Philly to pay record settlement for police misconduct in 2020 protests
Protesters gather on I-676 in Philadelphia in 2020 to protest the death of George Floyd (Philadelphia Tribune photo).
By Stephen Williams
PHILADELPHIA — The city has agreed to pay $9.2 million to settle four lawsuits by protesters against the death of George Floyd, and residents harmed by police firing tear gas, rubber bullets and other actions during the 2020 unrest.
The settlement, one of the largest in the city’s history, resolves lawsuits brought by uninvolved West Philadelphia residents and those protesting the murder of Floyd by a Minneapolis police officer, in that section of the city and on the I-676 highway.
Under the deal between the NAACP Legal Defense Fund (LDF), the Abolitionist Law Center, the law firm of Rudovsky, Messing, Feinberg & Lin LLP and the City of Philadelphia and the Philadelphia Police Department (PPD), have agreed to several police reforms, along with paying the damages.
“It means that the people of West Philadelphia’s voices were heard,” said Kevin Mincey, one of the attorneys representing the plaintiffs. “It wasn’t just a lawsuit just about what happened on TV on I-676, but the folks in West Philadelphia were not forgotten. Neighborhoods being turned into war zones by police is never acceptable.”
Mayor Jim Kenney said the pain and trauma caused by a legacy of systemic racism and police brutality against Black and brown Philadelphians is immeasurable.
“While this is just one step in the direction toward reconciliation, we hope this settlement will provide some healing from the harm experienced by people in their neighborhoods in West Philadelphia and during demonstrations on I-676 in 2020,” Kenney said. “We are proud of the progress made through the Pathways to Reform, Transformation, and Reconciliation initiative and continue to collaborate with the Philadelphia Police Department to implement reforms and keep our communities safe.”
In addition, the city has agreed to invest in a $500,000 -$600,000 fund that will provide trauma-informed counseling to victims of police violence and provide support for community programs, such as a grant making process administered by Bread and Roses, a nonprofit group, City Solicitor Diana Cortes said.
According to Mincey, the agreement was the result of a year-long negotiations between all the attorneys on both sides.
One of the plaintiffs, Shahidah, who does not want her last name used to preserve some privacy, said a police tear gas canister was fired into her home filled with gas, leaving her two small children terrified and left her family trapped inside with nowhere to go.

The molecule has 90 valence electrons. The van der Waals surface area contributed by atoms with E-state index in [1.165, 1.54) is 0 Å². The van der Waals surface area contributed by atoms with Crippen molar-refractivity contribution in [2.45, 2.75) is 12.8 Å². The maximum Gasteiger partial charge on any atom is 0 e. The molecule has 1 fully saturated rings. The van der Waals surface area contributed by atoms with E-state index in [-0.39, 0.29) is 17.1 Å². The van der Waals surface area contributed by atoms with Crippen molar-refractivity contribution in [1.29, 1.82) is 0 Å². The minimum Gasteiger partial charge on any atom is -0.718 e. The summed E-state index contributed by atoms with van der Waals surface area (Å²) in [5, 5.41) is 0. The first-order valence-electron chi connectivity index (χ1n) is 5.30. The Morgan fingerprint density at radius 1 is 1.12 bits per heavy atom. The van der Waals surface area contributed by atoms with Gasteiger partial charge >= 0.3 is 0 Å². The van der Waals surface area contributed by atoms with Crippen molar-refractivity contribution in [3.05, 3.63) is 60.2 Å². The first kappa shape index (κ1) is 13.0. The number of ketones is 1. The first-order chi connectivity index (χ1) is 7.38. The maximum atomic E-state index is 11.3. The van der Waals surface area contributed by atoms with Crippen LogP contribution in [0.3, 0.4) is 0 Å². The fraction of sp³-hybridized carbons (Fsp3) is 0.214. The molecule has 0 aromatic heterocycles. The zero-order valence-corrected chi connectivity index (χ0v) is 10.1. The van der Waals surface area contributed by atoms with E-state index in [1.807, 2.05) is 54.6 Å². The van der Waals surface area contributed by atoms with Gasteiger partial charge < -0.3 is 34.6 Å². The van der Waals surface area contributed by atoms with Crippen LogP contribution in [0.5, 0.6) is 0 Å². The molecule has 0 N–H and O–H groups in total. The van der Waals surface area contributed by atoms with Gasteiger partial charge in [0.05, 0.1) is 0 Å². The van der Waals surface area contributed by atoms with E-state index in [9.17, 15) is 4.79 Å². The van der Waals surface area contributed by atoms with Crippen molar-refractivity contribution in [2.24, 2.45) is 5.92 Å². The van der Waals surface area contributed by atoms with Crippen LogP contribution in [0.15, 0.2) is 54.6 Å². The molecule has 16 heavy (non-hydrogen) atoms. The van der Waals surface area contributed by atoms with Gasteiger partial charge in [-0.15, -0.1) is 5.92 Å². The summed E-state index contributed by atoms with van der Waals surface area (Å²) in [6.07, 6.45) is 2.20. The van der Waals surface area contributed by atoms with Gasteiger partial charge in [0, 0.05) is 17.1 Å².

“They monetary compensation is an important first step, but does not represent full accountability for the harm that occurred, Shahidah said. “The city still have not given us a simple apology, and its must properly acknowledge this egregious act before true healing can begin. I pray this settlement will change how the city and its police force deal with those they are supposed to protect and service.”
Another plaintiff, Amelia Carter, said: “Instead of protecting them, “the Philadelphia Police Department waged war in our streets,” tear gassed the neighborhood and shot it with rubber bullets.
“By blanketing a community with tear gas, they haphazardly attacked law abiding citizens in their homes and on their sidewalks,” Carter said.
“For the folks who were affected by the tear gas, it’s a validation of their complaints about how the police responded that day,” Mincey, the attorney said. “It’s (the settlement) going to bring some much needed resources for dealing with past trauma either from past police abuse or this incident in 2020.”
Police Commissioner Danielle Outlaw said the city hopes to learn from this settlement.
“The mass demonstrations that took place in Philadelphia and across the nation in response to the murder of George Floyd were unprecedented in scope,” Outlaw said. “We remain dedicated to moving forward in meaningful and productive ways. Along with city, state, and community stakeholders, we will continue to work non-stop towards improving what we as police do to protect the first amendment rights of protestors, keep our communities and officers safe, and to ultimately prove that we are committed to a higher standard.”
Stephen Williams is a reporter for the Philadelphia Tribune, where this story first appeared.
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